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The three marketeers: Whom you’ll need to market your law practice

Three has always been held up as a mystical number: the Trinity; Larry Bird; the titular reworking of the Three Musketeers; etc. It just so happens that you also need three people to market a modern law practice. The good thing is: there's very little mysticism about it.  

Content. A modern marketing platform starts with content. The most successful lawyers have always used publication as a mechanism for becoming known for their expertise in their fields. It still works. The difference now is that there are so many more publication options, especially for self-publishing, including the still-popular blogging. Content draws people in; it is the carrot for your stick. Give something away, and charge for the good stuff/specific advice.

In order to leverage content marketing, you'll need someone who is a prolific writer and content curator.

Social. A modern marketing platform incorporates the social web. The simplest argument for using social media is that everybody else does. This is not to say that you should split your efforts across every social network you can find. Rather, you should focus on one medium, or a few or more popular ones, to begin to create the organic growth required of a personalized, professional web presence. But, there is an art to using social media well, including to market your business.

In order to leverage social media marketing, you'll need someone who can distribute curated content and engage naturally online. Many people believe that this person must be a digital native; but, that's not necessarily the case: it's more about ease of influence, than it is about the medium.

Networking. A modern marketing platform includes mandates for in-person networking. While your web presence will allow you to supplement your marketing, it does not replace the traditional in-person networking that attorneys have always relied on to drive business. If anything, the prevalence of internet marketing makes personal connections even more valuable, because they've become rarer. And, the best way to cement an online relationship remains to meet in-person.

In order to leverage in-person networking, you'll need someone who is comfortable in a crowded room, filled with strange faces. Many people believe that this person must be a traditionalist (an ol' boy (or gal), as it were); but, that's not necessarily the case: it's more about ease of influence than it is about the medium.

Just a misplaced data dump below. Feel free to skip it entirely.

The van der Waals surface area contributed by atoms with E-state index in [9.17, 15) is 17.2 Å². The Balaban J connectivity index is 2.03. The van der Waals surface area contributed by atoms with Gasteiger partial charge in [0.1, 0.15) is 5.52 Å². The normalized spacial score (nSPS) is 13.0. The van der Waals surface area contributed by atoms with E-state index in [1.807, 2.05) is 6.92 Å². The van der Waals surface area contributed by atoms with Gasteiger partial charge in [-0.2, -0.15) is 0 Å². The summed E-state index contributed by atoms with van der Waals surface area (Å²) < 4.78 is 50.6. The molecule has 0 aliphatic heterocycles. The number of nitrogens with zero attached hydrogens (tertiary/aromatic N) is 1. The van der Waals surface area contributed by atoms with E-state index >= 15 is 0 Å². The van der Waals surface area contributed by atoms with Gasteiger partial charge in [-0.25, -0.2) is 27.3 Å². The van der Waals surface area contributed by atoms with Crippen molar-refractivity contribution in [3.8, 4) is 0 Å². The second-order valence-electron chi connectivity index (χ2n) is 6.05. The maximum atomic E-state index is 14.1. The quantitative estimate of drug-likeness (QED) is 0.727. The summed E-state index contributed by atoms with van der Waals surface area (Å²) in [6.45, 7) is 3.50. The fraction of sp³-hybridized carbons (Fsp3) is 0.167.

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Solo attorneys now very worried about commencing hiring searches need not be. Certainly, all of these abilities can be wrapped up in one person; it's just that . . . the 'one musketeer' sounded so lame when I was brainstorming titles. But, even if you don't have all of these access skills in spades, you can concentrate on one, as you build up the others. That being said, there is an advantage for larger firms in this regard: those firms can source the best talent in each of these areas, and allow attorneys to hone in on particular marketing skills. Separating marketing functions also allows firms to become more efficient, since they're more favorably leveraging the skills of their staff. Of course, that sort of specialization would not necessarily help departing attorneys.

. . .

If you're looking for additional marketing tips, and for a way to network with your colleagues, there is still room to R.S.V.P. for the Massachusetts Bar Association's 'Third Annual Super Marketing Conference: Accelerate Your Marketing', featuring Mark Britton, founder and CEO of Avvo, as the keynote speaker.

In-person and web attendance options are available. In-person attendees will be provided breakfast and lunch.

For a full agenda, and to R.S.V.P., visit the event page.

Tip courtesy of Jared Correia, Law Office Management Assistance Program.

Published May 9, 2013

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To learn more about the Law Practice Management Section, which is complimentary for all MBA members, contact LPM Section Chair Thomas J. Barbar or Vice Chair Cynthia E. MacCausland.
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